Presenter: Michela Rossi, PhD, Bambino Gesù Children’s Hospital, Rome, Italy
Gorham-Stout Disease (GSD) is a rare disorder that causes two main symptoms:
- lymphatic vessels grow and replace healthy tissue
- bone is broken down faster and it is not rebuilt - the bone wastes away.
The cause of Gorham Stout Disease is unknown. Common features of GSD include pain, swelling, easy bone fractures, and problems in the surrounding tissue. Around 300 patients in the world have been diagnosed with GSD, so far. This condition can affect people of all ethnicities and ages.
Gorham Stout Disease Diagnosis
It is hard to diagnose someone with GSD. One of the ways to find out if a person has GSD is to take X-ray of their bones. Doctors can use X-ray to find bone wasting – in some cases, over months or years, the bone slowly vanishes until it disappears. But X-Ray are not sufficient to diagnose GSD; Histological exams are needed, everytime. Doctors take a piece of vanishing bone and look at it under a microscope. If there are blood vessels growing into the bone, the patient has GSD. There is no cure for GSD.
How bone is usually remodeled?
Bone remodeling is a regular process that helps us maintain healthy bone. It is made up of the following steps:
- Big cells called osteoclasts dissolve the bone
- Osteoblasts lay down healthy, strong bone. These osteoblasts may become support cells for the new bone tissue.
In most people, the osteoclasts and osteoblasts work at the same rate. In those with GSD, the osteoclasts dissolve bone quicker and the osteoblasts are not prompted to rebuild it.
Dr. Rossi and her team want to understand why GSD happens in certain people. The aim of this study was to find out what changes happen at the cellular and molecular level that cause bones to weaken and disappear.
Results of studying bone
The team recruited ten patients from the Bambino Gesù Children's Hospital to study; these ten people ranged from children to adults and from mild to severe symptoms.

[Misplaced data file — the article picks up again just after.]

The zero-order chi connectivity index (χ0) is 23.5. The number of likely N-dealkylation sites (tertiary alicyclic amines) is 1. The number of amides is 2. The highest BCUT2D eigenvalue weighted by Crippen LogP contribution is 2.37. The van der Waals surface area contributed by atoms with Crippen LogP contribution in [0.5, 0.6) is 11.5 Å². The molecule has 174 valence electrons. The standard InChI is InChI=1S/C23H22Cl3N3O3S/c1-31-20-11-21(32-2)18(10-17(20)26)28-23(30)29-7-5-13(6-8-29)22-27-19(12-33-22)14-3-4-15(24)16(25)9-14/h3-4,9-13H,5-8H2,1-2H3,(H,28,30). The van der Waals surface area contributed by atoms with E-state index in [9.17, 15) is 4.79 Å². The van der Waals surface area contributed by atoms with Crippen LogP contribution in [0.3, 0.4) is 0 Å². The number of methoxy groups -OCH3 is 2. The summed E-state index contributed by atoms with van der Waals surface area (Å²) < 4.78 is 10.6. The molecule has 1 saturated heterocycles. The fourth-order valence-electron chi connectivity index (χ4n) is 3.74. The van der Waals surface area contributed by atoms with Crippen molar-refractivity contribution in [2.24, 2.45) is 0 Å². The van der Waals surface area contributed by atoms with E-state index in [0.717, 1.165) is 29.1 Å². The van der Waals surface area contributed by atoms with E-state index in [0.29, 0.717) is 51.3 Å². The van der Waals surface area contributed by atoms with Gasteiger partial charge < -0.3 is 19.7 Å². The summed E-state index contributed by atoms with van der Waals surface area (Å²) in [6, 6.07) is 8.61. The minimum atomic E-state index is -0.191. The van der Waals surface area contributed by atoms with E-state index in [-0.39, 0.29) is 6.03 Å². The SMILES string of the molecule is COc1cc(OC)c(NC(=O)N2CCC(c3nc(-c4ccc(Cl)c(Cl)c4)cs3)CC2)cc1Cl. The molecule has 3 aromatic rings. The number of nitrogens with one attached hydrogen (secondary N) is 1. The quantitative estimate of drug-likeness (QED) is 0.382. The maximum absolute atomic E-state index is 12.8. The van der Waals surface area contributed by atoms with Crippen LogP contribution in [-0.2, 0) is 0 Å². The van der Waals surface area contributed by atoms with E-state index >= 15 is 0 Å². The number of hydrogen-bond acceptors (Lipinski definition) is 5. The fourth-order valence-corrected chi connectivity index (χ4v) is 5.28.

Dr. Rossi’s team started by looking at the samples from the patients’ wasted bones. They discovered that across the samples, about 60% of the inside of the weakened bone was made up of fibrous tissues. They also found more vessels in the affected bone than usual. Special stains confirmed they were overgrown lymphatic vessels.
To figure out why this was happening, the group studied osteoclast activity in the weakened bone. The osteoclasts in patients with GSD moved further than in others. They were also able to form faster than in healthy subjects.
Chemical signaling was measured. The following trends were found:
- One factor, ICTP, leads to bone reabsorption was higher in patient with GSD
- Sclerostin, which stops bone from rebuilding and promotes vessel formation, was high
- IL-6 was high. This factor activates osteoclasts while deactivating osteoblasts.
- VEGF-A was high, which encourages vessels to form in the bone.
Researchers then looked at how the genes were working in the abnormal osteoclasts. 106 genes were different in these cells compared to the regular cells. Many of these genes were important for the movement and development of osteoclasts.
Osteoblasts were analyzed too. The scientists collected osteoblast precursors from only one GSD patient and found that they had the same shape and properties as normal cells, but they can produce less new bone. Even though the scientists had one sample, they measured the gene activity of those cells. They found 72 genes were changed in a way that affects how bones grow. One gene, MMP-13, was overactive. This was an important discovery because it plays a role in bone cell breakdown and recruits blood vessels.
The team concluded that bones were harmed in GSD because there were more osteoclasts working at higher levels and but the same number of osteoblasts working at low levels.
The results of studying other cells
Additionally, bone rebuilding is affected by hormones, growth factors, and immune cells. Since there is a strong link between immune cells and bone, Dr. Rossi’s team studied specific immune cells, regulatory T cells, that stop the formation of osteoclasts.
Samples from GSD patients showed incredibly low numbers of regulatory T cells, meaning that GSD patients have too many osteoclasts breaking down bone. Interestingly, the T cells worked fine. This finding suggests that if researchers can find a way to increase the number of T cells in GSD patients, they may be able to treat the condition.
Meet the researcher
Michela Rossi is a post-doctoral fellow at Bambino Gesù Children’s Hospital in the Bone Physiopathology Unit headed by Dr. Andrea Del Fattore. Her research focuses on the biology and pathology of rare bone diseases, mainly Gorham-Stout disease and osteosarcoma, with the aim to identify new molecular targets to treat these diseases. Since 2020 she is the coordinator of the studies on osteosarcoma and on osteolytic bone diseases in the Bone Physiopathology Unit.